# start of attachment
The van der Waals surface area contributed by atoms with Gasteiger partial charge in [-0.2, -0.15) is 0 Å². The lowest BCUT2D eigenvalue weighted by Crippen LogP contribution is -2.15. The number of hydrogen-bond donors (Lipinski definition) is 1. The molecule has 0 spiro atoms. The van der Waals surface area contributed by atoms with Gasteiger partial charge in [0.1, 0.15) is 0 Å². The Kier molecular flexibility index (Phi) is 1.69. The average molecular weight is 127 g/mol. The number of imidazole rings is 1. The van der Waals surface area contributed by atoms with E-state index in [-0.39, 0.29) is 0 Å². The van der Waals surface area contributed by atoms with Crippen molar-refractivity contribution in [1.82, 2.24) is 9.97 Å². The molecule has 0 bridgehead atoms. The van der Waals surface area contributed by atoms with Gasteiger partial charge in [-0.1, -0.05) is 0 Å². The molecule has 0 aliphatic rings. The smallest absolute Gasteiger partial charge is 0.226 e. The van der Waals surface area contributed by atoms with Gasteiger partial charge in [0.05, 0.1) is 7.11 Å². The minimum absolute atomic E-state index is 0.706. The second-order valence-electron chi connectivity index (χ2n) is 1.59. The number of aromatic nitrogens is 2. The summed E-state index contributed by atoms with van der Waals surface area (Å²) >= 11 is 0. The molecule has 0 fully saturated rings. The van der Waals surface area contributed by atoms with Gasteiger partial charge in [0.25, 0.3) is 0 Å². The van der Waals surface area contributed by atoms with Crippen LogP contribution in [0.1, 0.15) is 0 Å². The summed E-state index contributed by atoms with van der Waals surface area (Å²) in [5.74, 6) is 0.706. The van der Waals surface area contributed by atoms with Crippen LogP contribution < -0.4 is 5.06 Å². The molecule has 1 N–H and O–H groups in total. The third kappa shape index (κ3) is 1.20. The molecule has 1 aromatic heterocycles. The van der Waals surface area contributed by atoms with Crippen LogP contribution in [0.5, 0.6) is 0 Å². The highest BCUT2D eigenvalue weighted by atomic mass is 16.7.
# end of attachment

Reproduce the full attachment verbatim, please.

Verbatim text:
The van der Waals surface area contributed by atoms with Gasteiger partial charge in [-0.2, -0.15) is 0 Å². The lowest BCUT2D eigenvalue weighted by Crippen LogP contribution is -2.15. The number of hydrogen-bond donors (Lipinski definition) is 1. The molecule has 0 spiro atoms. The van der Waals surface area contributed by atoms with Gasteiger partial charge in [0.1, 0.15) is 0 Å². The Kier molecular flexibility index (Phi) is 1.69. The average molecular weight is 127 g/mol. The number of imidazole rings is 1. The van der Waals surface area contributed by atoms with E-state index in [-0.39, 0.29) is 0 Å². The van der Waals surface area contributed by atoms with Crippen molar-refractivity contribution in [1.82, 2.24) is 9.97 Å². The molecule has 0 bridgehead atoms. The van der Waals surface area contributed by atoms with Gasteiger partial charge in [-0.1, -0.05) is 0 Å². The molecule has 0 aliphatic rings. The smallest absolute Gasteiger partial charge is 0.226 e. The van der Waals surface area contributed by atoms with Gasteiger partial charge in [0.05, 0.1) is 7.11 Å². The minimum absolute atomic E-state index is 0.706. The second-order valence-electron chi connectivity index (χ2n) is 1.59. The number of aromatic nitrogens is 2. The summed E-state index contributed by atoms with van der Waals surface area (Å²) >= 11 is 0. The molecule has 0 fully saturated rings. The van der Waals surface area contributed by atoms with Gasteiger partial charge in [0.25, 0.3) is 0 Å². The van der Waals surface area contributed by atoms with Crippen LogP contribution in [0.1, 0.15) is 0 Å². The summed E-state index contributed by atoms with van der Waals surface area (Å²) in [5.74, 6) is 0.706. The van der Waals surface area contributed by atoms with Crippen LogP contribution < -0.4 is 5.06 Å². The molecule has 1 N–H and O–H groups in total. The third kappa shape index (κ3) is 1.20. The molecule has 1 aromatic heterocycles. The van der Waals surface area contributed by atoms with Crippen LogP contribution in [0.5, 0.6) is 0 Å². The highest BCUT2D eigenvalue weighted by atomic mass is 16.7.